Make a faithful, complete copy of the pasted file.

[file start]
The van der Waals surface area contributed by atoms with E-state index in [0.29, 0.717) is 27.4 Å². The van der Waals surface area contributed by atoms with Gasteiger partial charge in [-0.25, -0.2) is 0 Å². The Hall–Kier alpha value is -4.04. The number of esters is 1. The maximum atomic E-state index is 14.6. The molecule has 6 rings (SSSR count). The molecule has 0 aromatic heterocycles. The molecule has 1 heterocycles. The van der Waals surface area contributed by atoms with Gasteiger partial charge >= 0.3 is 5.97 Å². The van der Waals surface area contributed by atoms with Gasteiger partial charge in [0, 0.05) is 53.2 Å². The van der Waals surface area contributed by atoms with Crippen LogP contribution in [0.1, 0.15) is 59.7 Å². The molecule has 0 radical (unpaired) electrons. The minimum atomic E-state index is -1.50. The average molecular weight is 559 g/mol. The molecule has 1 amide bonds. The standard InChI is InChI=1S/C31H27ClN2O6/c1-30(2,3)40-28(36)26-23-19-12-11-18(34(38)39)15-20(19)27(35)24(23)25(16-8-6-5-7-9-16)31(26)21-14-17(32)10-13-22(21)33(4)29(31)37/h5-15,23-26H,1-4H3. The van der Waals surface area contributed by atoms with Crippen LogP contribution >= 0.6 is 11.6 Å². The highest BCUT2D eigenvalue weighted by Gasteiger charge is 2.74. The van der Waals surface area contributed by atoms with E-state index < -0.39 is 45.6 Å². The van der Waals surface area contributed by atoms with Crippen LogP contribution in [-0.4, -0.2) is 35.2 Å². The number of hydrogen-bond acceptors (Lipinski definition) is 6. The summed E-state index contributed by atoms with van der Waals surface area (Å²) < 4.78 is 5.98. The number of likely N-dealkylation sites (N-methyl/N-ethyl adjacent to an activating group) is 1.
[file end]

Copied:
The van der Waals surface area contributed by atoms with E-state index in [0.29, 0.717) is 27.4 Å². The van der Waals surface area contributed by atoms with Gasteiger partial charge in [-0.25, -0.2) is 0 Å². The Hall–Kier alpha value is -4.04. The number of esters is 1. The maximum atomic E-state index is 14.6. The molecule has 6 rings (SSSR count). The molecule has 0 aromatic heterocycles. The molecule has 1 heterocycles. The van der Waals surface area contributed by atoms with Gasteiger partial charge >= 0.3 is 5.97 Å². The van der Waals surface area contributed by atoms with Gasteiger partial charge in [0, 0.05) is 53.2 Å². The van der Waals surface area contributed by atoms with Crippen LogP contribution in [0.1, 0.15) is 59.7 Å². The molecule has 0 radical (unpaired) electrons. The minimum atomic E-state index is -1.50. The average molecular weight is 559 g/mol. The molecule has 1 amide bonds. The standard InChI is InChI=1S/C31H27ClN2O6/c1-30(2,3)40-28(36)26-23-19-12-11-18(34(38)39)15-20(19)27(35)24(23)25(16-8-6-5-7-9-16)31(26)21-14-17(32)10-13-22(21)33(4)29(31)37/h5-15,23-26H,1-4H3. The van der Waals surface area contributed by atoms with Crippen LogP contribution >= 0.6 is 11.6 Å². The highest BCUT2D eigenvalue weighted by Gasteiger charge is 2.74. The van der Waals surface area contributed by atoms with E-state index < -0.39 is 45.6 Å². The van der Waals surface area contributed by atoms with Crippen LogP contribution in [-0.4, -0.2) is 35.2 Å². The number of hydrogen-bond acceptors (Lipinski definition) is 6. The summed E-state index contributed by atoms with van der Waals surface area (Å²) < 4.78 is 5.98. The number of likely N-dealkylation sites (N-methyl/N-ethyl adjacent to an activating group) is 1.